The operating system will attempt to make sure each core is as idle as possible. So, if two threads are using a lot of CPU time, the OS might decide to move one of those threads to a core that isn't doing anything. Basically, the OS will try to make sure that each core is doing the same amount of work. This isn't always possible, of course, but most OSs do a good job of it. In your example, it would be likely that each program would be assigned to its own core, but only if each program is single-threaded. It is actually more likely that your video encoder program has several threads, so the OS would spread those threads out evenly over the 3 cores of your CPU. When the file transfers start, each file that is being transferred might be a single thread, so those would also get spread out. The game is probably only 1 thread, though, so it would get assigned to a single core. If that game is really intense and uses a lot of CPU time, then the OS might decide to move the file transfer and video encoder threads to the other cores in order to make sure the game doesn't stutter. Chances are that at least one encoder thread or one file transfer thread will still be left on that core, though, so you would probably see fewer FPS until the file transfers or the video encoder is done.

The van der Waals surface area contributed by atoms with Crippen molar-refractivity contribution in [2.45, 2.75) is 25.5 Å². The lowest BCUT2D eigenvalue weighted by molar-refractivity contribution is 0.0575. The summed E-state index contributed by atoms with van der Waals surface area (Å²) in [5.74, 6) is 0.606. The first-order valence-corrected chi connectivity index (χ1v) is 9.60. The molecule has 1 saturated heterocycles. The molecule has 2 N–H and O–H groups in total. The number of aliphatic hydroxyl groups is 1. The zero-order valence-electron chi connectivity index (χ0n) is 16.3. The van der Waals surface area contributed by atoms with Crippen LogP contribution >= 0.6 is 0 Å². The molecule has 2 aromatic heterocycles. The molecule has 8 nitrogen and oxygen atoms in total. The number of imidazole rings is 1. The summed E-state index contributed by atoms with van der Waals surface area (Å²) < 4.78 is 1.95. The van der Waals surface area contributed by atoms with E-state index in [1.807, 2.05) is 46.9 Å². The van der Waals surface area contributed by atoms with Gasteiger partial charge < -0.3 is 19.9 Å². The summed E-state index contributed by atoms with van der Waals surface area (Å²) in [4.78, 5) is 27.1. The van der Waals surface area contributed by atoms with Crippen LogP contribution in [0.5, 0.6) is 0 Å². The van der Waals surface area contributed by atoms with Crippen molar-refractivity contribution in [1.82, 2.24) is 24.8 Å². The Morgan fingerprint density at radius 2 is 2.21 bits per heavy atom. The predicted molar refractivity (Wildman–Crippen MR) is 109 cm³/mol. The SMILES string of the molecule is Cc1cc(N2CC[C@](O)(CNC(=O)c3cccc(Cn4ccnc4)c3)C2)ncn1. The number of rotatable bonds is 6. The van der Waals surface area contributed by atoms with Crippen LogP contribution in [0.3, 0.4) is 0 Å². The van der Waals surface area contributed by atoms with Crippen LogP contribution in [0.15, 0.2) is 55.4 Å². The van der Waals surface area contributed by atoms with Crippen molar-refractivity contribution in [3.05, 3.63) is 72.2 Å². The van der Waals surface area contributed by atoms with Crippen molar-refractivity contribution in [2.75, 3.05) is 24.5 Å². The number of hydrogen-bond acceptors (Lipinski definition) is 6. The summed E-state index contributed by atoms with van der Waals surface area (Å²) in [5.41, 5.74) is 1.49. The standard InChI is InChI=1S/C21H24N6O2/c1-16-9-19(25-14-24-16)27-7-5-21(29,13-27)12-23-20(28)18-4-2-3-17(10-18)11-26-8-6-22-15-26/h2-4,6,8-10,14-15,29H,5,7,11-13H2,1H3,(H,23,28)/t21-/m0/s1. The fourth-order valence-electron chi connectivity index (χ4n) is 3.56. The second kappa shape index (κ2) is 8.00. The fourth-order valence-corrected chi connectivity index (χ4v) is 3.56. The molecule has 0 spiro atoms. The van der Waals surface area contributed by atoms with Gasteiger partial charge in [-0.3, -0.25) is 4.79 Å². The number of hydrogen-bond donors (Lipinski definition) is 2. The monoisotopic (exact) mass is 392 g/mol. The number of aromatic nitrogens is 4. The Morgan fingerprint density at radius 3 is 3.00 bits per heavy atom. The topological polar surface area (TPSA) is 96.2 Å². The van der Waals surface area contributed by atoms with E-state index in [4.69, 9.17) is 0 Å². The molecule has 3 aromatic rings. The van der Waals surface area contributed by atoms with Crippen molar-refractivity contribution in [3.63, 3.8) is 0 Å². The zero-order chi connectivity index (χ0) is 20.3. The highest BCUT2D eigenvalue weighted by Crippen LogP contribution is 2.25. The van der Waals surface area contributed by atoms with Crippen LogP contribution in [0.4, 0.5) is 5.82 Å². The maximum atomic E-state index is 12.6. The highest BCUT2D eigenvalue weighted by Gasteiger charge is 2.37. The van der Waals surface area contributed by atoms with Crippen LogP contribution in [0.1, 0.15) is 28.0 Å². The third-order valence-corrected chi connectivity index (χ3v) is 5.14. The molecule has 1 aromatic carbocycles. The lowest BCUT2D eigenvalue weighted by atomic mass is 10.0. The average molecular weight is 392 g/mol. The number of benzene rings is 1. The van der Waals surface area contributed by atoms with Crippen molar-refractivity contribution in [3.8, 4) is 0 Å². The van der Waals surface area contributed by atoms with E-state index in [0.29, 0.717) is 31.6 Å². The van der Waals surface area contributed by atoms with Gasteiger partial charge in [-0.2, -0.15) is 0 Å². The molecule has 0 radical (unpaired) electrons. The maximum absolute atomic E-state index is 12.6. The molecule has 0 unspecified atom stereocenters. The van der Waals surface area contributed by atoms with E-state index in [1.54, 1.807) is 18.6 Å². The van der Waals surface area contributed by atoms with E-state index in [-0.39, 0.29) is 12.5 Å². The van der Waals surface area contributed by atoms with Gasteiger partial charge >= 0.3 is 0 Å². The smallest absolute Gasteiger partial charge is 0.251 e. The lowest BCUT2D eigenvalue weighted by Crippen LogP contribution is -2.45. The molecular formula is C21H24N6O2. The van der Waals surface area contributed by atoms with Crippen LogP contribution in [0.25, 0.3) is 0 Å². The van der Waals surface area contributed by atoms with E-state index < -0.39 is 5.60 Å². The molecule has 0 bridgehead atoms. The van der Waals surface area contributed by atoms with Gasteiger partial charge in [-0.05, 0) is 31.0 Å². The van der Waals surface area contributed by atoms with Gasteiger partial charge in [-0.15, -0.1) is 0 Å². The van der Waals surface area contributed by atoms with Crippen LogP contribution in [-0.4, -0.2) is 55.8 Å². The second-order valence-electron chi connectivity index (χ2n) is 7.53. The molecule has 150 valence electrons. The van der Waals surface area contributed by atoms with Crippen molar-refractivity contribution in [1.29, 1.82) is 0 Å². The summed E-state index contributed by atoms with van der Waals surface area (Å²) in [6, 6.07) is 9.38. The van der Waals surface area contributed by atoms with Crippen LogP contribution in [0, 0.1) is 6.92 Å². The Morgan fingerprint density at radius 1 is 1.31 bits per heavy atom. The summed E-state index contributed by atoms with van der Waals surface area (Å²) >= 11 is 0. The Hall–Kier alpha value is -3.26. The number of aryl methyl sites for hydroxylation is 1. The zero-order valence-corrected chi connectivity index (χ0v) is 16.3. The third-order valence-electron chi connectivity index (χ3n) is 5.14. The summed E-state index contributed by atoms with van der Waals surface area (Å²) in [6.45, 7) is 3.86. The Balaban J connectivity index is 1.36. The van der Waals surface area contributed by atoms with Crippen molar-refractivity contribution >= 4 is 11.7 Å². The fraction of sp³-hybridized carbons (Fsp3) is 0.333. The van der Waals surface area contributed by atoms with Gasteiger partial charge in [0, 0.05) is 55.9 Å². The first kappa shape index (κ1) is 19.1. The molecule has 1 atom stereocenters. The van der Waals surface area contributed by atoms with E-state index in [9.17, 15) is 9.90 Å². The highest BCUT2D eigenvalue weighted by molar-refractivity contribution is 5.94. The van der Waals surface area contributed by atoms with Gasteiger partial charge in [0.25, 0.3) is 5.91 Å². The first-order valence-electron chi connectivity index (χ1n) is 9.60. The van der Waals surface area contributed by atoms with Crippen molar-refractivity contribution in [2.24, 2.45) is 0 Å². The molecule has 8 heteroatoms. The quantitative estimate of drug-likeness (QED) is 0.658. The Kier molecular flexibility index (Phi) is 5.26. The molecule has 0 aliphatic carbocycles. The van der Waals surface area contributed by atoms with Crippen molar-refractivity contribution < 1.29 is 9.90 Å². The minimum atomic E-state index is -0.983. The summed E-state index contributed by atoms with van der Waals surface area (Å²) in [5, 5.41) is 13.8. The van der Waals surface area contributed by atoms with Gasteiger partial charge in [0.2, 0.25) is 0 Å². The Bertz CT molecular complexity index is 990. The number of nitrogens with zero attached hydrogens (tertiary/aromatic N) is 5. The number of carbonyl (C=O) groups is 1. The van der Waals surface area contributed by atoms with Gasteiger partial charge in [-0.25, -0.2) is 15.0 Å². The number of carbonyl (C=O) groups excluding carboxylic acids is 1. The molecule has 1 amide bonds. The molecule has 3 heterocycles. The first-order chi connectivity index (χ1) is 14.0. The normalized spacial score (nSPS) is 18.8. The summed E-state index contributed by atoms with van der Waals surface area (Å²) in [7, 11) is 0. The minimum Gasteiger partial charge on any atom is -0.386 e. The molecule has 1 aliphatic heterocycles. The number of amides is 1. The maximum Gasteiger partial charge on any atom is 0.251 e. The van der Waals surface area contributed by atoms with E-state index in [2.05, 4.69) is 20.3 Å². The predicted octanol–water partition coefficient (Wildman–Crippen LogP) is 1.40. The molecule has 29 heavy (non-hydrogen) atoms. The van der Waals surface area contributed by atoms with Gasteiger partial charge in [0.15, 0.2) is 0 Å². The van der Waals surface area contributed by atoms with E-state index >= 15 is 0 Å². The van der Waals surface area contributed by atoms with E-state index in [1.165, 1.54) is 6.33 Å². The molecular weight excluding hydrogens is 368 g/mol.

There is a huge amount of work put into the algorithms that tell Windows or Linux or Mac OS X (or any other OS) how to decide where to put the threads that make up the programs you run. It is extremely complicated. No matter how many threads your CPU has, the OS will be using both "modes", as you called them, to schedule your programs to run. As a matter of fact, when you boot up Windows, you are probably running at least 60 processes, many of which may be broken down into two or more threads. It isn't possible for you to really decide between context switching and core assignment. You can force a process to run on a single core, or to a selection of cores, but you can't turn off context switching.